This article is an exposition of John 1:35-51.
This article wants to work towards greater clarity on the meaning of the three clauses found in John 1:3c-4.
This article answers the title with an affirmative Yes. However, it is the explanation to this answer that is important. The author explains that the Gospel of John not only presents history, but a biographical history of Jesus.
This article is an exposition of John 1:19-34.
This paper is an exegetical consideration of John 1:45-51.
What is the nature and function of the prologue of the Gospel of John? This article contends that John 1:1-18 provides the exegetical key to the right understanding of the entire book. It contains a summary of the main theological positions of John. The prologue is a "microcosm of the gospel" that anticipates John's presentation of God's purposes of salvation through the incarnation of the Son.
This article gives an outline of John 1:1-18. It shows that Christ is divine, distinct person of the Trinity, divine, Creator, and incarnate.
This article is an introduction to the Gospel of John. It discusses the authorship, purpose, and message of the account.
Chapter 1 is an exposition and application of John 1:1-3.
This chapter introduces the Gospel of John and focuses on John's reasons for writing his gospel. Peterson notes at least three purposes: to bring people to faith, to strengthen believers in their faith, and to defend the faith. At the end are review questions and questions for discussion.
In Chapter 1 Burns discusses the subject of the presence of God in John 1:1-18. The focus of the chapter is verse 14. Attention is given to the Word in the flesh, the Word and salvation, the Word and perseverance, the Word as tabernacle, the Word as grace and truth, the Word and the Law, and the Word and our world.
This study aims to provide a corrective to the current debate regarding the historical Jesus by studying the Gospel of John’s presentation of Jesus as a teacher. The argument is not that this is the major, or even a major aspect of John's teaching on Christ. Rather, John reflects the common perception of Jesus among his contemporaries, friends and foes alike: that Jesus was, perhaps more, but certainly no less, than a rabbi.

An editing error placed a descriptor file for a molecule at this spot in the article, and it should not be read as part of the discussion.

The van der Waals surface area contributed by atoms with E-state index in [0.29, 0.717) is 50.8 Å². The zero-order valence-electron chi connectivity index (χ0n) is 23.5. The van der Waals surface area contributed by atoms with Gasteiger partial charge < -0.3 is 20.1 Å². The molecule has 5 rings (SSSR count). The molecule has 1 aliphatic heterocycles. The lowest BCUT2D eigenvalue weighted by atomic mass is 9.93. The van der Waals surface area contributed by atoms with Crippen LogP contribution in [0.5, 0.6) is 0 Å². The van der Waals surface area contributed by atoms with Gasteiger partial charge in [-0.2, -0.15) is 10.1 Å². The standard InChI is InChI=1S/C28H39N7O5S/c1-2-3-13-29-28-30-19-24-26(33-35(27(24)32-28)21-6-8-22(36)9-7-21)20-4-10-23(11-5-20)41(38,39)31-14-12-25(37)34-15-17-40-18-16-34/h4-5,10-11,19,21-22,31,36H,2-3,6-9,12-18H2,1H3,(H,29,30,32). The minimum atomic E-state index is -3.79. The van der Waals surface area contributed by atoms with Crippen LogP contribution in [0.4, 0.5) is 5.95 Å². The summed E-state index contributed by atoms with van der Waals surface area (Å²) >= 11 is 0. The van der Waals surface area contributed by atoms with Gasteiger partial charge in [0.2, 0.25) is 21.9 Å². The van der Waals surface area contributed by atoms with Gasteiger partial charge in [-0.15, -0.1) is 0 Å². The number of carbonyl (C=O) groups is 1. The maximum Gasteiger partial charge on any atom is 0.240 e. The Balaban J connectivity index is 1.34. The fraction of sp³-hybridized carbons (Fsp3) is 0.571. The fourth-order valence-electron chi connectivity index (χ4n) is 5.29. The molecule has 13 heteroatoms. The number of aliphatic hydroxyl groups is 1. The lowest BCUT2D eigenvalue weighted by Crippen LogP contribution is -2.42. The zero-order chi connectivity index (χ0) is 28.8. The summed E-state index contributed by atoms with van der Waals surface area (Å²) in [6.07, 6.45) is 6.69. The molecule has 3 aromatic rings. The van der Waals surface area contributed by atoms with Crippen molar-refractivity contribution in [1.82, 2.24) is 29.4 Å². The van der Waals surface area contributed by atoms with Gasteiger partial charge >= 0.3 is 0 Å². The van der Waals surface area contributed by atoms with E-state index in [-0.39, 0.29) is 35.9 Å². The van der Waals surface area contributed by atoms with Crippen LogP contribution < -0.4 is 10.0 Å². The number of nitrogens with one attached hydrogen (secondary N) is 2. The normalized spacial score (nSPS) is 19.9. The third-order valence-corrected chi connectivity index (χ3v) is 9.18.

This article is an exposition of John 2:12-25.
This article is an exposition of John 2:1-11.
This article discusses the essence of Jesus' miracle of changing water to wine (John 2:1-12).
This article is an exposition of John 3:22-36.
This article is an exposition of John 3:1-21.
An important theme in the Gospel of John is that of God sending Jesus on a special mission. In this article, the author wants to show how "sending" is integrated into the total theology of John. He further applies it to solve a theological problem of John.
Köstenberger exegetes John 3:16 within its original historical setting, its place within John’s narrative, and its theological context.
This essay considers the love of the Father for the Son (John 3:35). It explores how the Gospel of John views the relationship between the Father and the Son and the significance of this relation for man as son of God. This leads to a consideration of the preaching of the gospel of Jesus Christ as God’s beloved Son.
This article is an exposition of John 4:27-42.
This article is an exposition of John 4:1-26.
Most often in contemporary Christian understanding, worship is considered to be the acts of a local gathering of believers. This article suggests that this is misleading and argues that the Greek word "proskuneo" is never used in the New Testament in the sense of "worship." It is rather an expression of a relationship to the Spirit and truth of Christ, as demonstrated in John 4.
This article is an exposition of John 5:19-47.
This paper presents an understanding of the meaning of history in the Gospel of John. It examines the evidence for the reliability of the history in the fourth gospel, as it interacts with views of Raymond E. Brown, J. Louis Martyn and R. Alan Culpepper. It concludes that the historical material in John's gospel is reliable, trustworthy, and encourages faith.